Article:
The DOJ will drop the criminal case against Gen. Michael Flynn for lying to the FBI about contact with a Russian Ambassador. Flynn pleaded guilty.

WASHINGTON – The Justice Department showed a “gross abuse of prosecutorial power” in its push to drop the case against Michael Flynn, President Donald Trump’s former national security adviser, a court-appointed arbiter said Wednesday.

Retired federal judge John Gleeson said the Justice Department’s bid to dismiss Flynn’s case should be denied because its arguments “are not credible,” suggesting the government violated safeguards designed to prevent “dubious dismissals of criminal cases that would benefit powerful and well-connected defendants.”

“The Department of Justice has a solemn responsibility to prosecute this case – like every other case – without fear or favor,” Gleeson argued. “It has abdicated that responsibility through a gross abuse of prosecutorial power, attempting to provide special treatment to a favored friend and political ally of the President of the United States. It has treated the case like no other, and in doing so has undermined the public’s confidence in the rule of law.”

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Gleeson’s searing rebuke is the latest in what has become a fraught and long-running prosecution of the former Army general. U.S. District Judge Emmet Sullivan, who has been overseeing the case for the past three years, appointed Gleeson to challenge the Justice Department’s motion to drop the case and to examine whether Flynn committed perjury in declaring his innocence for a crime he had earlier admitted.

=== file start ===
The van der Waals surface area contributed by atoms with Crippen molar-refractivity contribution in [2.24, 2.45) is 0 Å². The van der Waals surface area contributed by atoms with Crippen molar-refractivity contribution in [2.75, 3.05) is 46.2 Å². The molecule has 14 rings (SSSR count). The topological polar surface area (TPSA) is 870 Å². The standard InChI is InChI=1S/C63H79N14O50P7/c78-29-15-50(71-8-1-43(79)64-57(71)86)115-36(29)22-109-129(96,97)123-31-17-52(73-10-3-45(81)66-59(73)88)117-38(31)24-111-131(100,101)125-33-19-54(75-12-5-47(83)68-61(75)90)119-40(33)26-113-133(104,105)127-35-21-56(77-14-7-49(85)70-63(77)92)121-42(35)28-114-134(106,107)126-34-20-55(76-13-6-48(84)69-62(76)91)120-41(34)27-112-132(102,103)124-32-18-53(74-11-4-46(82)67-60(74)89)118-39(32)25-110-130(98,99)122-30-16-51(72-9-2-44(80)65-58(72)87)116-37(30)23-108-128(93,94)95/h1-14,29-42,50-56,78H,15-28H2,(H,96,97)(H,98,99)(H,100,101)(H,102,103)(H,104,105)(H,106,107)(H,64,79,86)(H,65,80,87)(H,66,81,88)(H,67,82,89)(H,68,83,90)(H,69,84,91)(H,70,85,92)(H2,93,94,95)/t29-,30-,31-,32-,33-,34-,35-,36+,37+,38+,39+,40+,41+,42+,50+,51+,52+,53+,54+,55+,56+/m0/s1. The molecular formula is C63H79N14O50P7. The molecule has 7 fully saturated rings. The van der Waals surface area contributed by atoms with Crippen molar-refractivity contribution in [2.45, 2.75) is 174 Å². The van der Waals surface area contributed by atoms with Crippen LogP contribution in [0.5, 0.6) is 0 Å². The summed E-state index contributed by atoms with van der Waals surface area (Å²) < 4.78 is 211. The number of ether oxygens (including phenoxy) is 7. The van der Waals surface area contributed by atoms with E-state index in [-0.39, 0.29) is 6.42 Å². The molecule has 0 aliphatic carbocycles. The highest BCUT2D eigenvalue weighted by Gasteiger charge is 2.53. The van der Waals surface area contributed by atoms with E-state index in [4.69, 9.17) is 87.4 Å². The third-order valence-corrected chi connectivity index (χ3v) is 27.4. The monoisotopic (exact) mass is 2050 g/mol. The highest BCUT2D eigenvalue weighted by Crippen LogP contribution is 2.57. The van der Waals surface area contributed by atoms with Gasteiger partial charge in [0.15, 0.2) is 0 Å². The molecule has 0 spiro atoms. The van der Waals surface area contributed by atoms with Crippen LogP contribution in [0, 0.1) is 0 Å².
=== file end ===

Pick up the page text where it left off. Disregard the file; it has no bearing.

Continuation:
In his brief filed Wednesday, Gleeson said Flynn did commit perjury, “for which he deserves punishment.” But instead of recommending that Flynn be charged, Gleeson said the court should consider that offense in sentencing Flynn for another crime – making false statements – to which he pleaded guilty earlier. The false statements charge stemmed from Flynn’s communications with a former Russian ambassador.

The legal clash has reached the federal appeals court in Washington, D.C., where Flynn accused Sullivan of abusing his discretion and asked the higher court judges to force the dismissal of the case.

In an interview with Fox News this week, Attorney General William Barr, who tapped an outside prosecutor to review the Flynn case, said Sullivan “is trying to set himself up as an alternative prosecutor.” The decision on whether to prosecute a person “is vested in the executive branch and not the courts,” Barr said.

The Justice Department declined to comment on Gleeson’s filing, referring to its own court papers calling on the court to dismiss the case.

In that motion, the department argued that its January 2017 interview, during which Flynn made false statements to the FBI, was “unjustified.” The interview did not have “a legitimate investigative basis,” making Flynn’s statements irrelevant “even if untrue,” the department argued.

The agency also pointed to recently unsealed documents showing investigators were prepared to close the Flynn investigation – code named Crossfire Razor – but decided to keep the probe open.